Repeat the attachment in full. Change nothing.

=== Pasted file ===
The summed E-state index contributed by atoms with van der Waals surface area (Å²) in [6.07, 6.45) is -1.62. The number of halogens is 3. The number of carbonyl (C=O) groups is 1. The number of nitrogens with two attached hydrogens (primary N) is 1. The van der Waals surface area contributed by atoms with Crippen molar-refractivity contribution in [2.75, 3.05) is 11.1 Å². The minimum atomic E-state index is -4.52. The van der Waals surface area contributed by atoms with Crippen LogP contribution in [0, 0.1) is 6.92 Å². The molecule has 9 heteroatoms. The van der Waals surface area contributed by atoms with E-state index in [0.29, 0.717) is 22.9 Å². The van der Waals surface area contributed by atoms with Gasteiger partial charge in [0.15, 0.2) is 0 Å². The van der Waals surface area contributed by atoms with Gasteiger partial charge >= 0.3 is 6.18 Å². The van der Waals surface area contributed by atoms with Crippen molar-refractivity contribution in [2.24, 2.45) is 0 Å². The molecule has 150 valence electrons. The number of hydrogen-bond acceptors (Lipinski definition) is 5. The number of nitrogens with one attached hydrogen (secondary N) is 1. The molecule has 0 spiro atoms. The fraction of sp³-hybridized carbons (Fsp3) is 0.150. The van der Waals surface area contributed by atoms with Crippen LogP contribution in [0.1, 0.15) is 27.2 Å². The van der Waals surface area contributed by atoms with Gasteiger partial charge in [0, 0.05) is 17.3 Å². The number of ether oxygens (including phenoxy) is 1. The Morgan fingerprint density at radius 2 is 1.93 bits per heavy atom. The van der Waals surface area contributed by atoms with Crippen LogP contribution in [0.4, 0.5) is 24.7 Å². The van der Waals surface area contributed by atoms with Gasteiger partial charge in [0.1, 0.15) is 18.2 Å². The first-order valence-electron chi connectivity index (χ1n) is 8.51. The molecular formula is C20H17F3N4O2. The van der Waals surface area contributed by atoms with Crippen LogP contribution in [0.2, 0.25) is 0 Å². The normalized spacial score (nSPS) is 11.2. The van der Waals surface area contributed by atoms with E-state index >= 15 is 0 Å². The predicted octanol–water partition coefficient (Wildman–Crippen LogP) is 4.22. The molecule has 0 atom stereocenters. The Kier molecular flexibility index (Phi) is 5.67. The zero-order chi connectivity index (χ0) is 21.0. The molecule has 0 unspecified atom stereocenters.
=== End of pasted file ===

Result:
The summed E-state index contributed by atoms with van der Waals surface area (Å²) in [6.07, 6.45) is -1.62. The number of halogens is 3. The number of carbonyl (C=O) groups is 1. The number of nitrogens with two attached hydrogens (primary N) is 1. The van der Waals surface area contributed by atoms with Crippen molar-refractivity contribution in [2.75, 3.05) is 11.1 Å². The minimum atomic E-state index is -4.52. The van der Waals surface area contributed by atoms with Crippen LogP contribution in [0, 0.1) is 6.92 Å². The molecule has 9 heteroatoms. The van der Waals surface area contributed by atoms with E-state index in [0.29, 0.717) is 22.9 Å². The van der Waals surface area contributed by atoms with Gasteiger partial charge in [0.15, 0.2) is 0 Å². The van der Waals surface area contributed by atoms with Gasteiger partial charge >= 0.3 is 6.18 Å². The van der Waals surface area contributed by atoms with Crippen molar-refractivity contribution in [2.24, 2.45) is 0 Å². The molecule has 150 valence electrons. The number of hydrogen-bond acceptors (Lipinski definition) is 5. The number of nitrogens with one attached hydrogen (secondary N) is 1. The molecule has 0 spiro atoms. The fraction of sp³-hybridized carbons (Fsp3) is 0.150. The van der Waals surface area contributed by atoms with Crippen LogP contribution in [0.1, 0.15) is 27.2 Å². The van der Waals surface area contributed by atoms with Gasteiger partial charge in [0, 0.05) is 17.3 Å². The number of ether oxygens (including phenoxy) is 1. The Morgan fingerprint density at radius 2 is 1.93 bits per heavy atom. The van der Waals surface area contributed by atoms with Crippen LogP contribution in [0.4, 0.5) is 24.7 Å². The van der Waals surface area contributed by atoms with Gasteiger partial charge in [0.1, 0.15) is 18.2 Å². The first-order valence-electron chi connectivity index (χ1n) is 8.51. The molecular formula is C20H17F3N4O2. The van der Waals surface area contributed by atoms with Crippen LogP contribution in [0.2, 0.25) is 0 Å². The normalized spacial score (nSPS) is 11.2. The van der Waals surface area contributed by atoms with E-state index >= 15 is 0 Å². The predicted octanol–water partition coefficient (Wildman–Crippen LogP) is 4.22. The molecule has 0 atom stereocenters. The Kier molecular flexibility index (Phi) is 5.67. The zero-order chi connectivity index (χ0) is 21.0. The molecule has 0 unspecified atom stereocenters.